Should the feds know more about your child than you do?
If you think parents have a right and an obligation to know about their children's health, think again. The Health and Human Services Department is working to "clarify" the laws (which they created without your vote in the first place) concerning your right to see your children's medical records.
Current federal regulations require a minor's consent before mommy and daddy can see junior's medical records. The Secretary of Health and Human Services wants to amend the regulations to allow parents to access these records without their children's consent - but only IF the provider agrees.
And you know what THAT means - if there is anything in the record that would incriminate your child in what the medical provider considers to be your "overly moralistic" view - an STD, for instance, or a clandestine visit to the abortionist - you'll most likely never see the record. You see, "Der Kommissars" at Health and Human Services see themselves as the protector of the child's "rights." Evidently, you as a parent have no rights. This isn't privacy - it's lunacy!
To avoid having to make any real decision, the feds may ultimately leave the matter in the hands of the individual states. This is where things go from bad to downright ridiculous. For example, some states require parental consent before a minor may have her virginal and pristine ears pierced. Yet these same states restrict the parent's access to their child's records concerning contraception, abortion, or STDs. Ludicrous, isn't it?
Planes, veins, and altitude deals
Last month, a British rugby player filed suit against an Australian airline after a blood clot that formed in his legs during an extended flight moved into his lungs and became life threatening. This is not an isolated occurrence, either. In the United States, the press has dubbed this alarming incidence of high-altitude blood clotting - with consequent embolism and (often) death - as "Economy-Class Syndrome." However, distinguished professors of medicine in England report that the risk is the same no matter what kind of deal you got on your seat. (They didn't correlate the incidence of embolism with buttock size, but maybe they should have.)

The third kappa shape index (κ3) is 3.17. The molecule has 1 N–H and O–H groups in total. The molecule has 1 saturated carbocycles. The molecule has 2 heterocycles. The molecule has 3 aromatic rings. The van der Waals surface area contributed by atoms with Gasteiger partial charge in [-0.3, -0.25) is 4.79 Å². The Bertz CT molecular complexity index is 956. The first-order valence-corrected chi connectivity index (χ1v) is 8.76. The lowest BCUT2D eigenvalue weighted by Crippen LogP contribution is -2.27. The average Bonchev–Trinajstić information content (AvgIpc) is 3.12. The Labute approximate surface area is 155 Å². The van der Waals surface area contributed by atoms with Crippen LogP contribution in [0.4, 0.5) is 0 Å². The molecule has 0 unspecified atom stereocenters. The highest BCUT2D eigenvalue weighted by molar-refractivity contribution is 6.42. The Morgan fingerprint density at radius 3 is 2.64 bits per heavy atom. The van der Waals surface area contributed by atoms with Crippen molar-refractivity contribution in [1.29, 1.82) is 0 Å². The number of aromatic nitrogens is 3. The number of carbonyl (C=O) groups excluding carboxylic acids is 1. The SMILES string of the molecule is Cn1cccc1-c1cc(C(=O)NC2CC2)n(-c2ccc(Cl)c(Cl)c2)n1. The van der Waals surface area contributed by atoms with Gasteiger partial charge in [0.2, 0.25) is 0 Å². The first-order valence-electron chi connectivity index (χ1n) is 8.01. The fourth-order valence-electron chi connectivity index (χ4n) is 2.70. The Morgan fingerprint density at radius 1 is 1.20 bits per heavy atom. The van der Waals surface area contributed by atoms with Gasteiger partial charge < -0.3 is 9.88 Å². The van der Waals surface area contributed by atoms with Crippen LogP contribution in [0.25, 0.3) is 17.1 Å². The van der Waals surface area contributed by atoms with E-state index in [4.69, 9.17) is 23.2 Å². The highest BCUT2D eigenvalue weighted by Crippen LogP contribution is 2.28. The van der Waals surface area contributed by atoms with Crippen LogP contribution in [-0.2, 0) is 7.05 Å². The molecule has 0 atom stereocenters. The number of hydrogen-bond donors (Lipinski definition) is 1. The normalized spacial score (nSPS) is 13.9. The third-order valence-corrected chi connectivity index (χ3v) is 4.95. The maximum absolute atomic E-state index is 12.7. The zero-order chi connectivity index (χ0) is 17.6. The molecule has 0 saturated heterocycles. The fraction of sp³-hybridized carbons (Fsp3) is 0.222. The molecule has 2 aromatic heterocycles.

About 143 patients have DIED from deep vein thrombosis (the technical term for what happened to the rugby-playing plaintiff) in the hospitals around Britain's Gatwick Airport alone. Most of these cases occur after long-haul flights. The problem is a serious one - and not only in England, but worldwide.
According to a report in the London Telegraph, airlines are supposed to encourage passengers to move about the cabin. But the more time you spend out of your seat (or unbuckled in your seat) the more likely you are to experience permanent paralysis or death if a sudden downdraft propels you straight up into the ceiling - it can happen in a heartbeat. Besides, all that foot traffic will make it impossible for the flight attendants to cart out those vodka martinis I love so much.
The solution is simple: Learn how to exercise in your seat. Wiggle your toes. Flex your ankles, knees and thighs. Tense and relax your thighs and calves. Scrunch your butt-cheeks together. Easy, huh? So why didn't the airlines think of this, instead of recommending in-flight, middle-of-the-aisle jumping jacks? Perhaps the effects of thrombosis have deprived their brains of oxygen